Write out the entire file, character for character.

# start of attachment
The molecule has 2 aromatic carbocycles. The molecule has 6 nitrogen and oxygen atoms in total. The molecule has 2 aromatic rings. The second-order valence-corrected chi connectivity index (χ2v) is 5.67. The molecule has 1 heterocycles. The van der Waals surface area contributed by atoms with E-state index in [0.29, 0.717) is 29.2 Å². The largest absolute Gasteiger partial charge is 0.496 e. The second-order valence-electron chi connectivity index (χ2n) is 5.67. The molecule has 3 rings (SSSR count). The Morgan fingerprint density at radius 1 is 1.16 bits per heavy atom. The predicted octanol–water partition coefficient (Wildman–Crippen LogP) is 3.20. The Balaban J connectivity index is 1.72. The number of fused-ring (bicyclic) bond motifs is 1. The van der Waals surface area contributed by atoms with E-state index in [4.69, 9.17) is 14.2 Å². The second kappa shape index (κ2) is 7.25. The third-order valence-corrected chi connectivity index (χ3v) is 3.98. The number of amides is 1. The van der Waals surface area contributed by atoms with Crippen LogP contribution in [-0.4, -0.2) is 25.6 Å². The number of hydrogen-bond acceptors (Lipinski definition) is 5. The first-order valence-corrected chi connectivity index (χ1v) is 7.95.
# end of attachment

The molecule has 2 aromatic carbocycles. The molecule has 6 nitrogen and oxygen atoms in total. The molecule has 2 aromatic rings. The second-order valence-corrected chi connectivity index (χ2v) is 5.67. The molecule has 1 heterocycles. The van der Waals surface area contributed by atoms with E-state index in [0.29, 0.717) is 29.2 Å². The largest absolute Gasteiger partial charge is 0.496 e. The second-order valence-electron chi connectivity index (χ2n) is 5.67. The molecule has 3 rings (SSSR count). The Morgan fingerprint density at radius 1 is 1.16 bits per heavy atom. The predicted octanol–water partition coefficient (Wildman–Crippen LogP) is 3.20. The Balaban J connectivity index is 1.72. The number of fused-ring (bicyclic) bond motifs is 1. The van der Waals surface area contributed by atoms with E-state index in [4.69, 9.17) is 14.2 Å². The second kappa shape index (κ2) is 7.25. The third-order valence-corrected chi connectivity index (χ3v) is 3.98. The number of amides is 1. The van der Waals surface area contributed by atoms with Crippen LogP contribution in [-0.4, -0.2) is 25.6 Å². The number of hydrogen-bond acceptors (Lipinski definition) is 5. The first-order valence-corrected chi connectivity index (χ1v) is 7.95.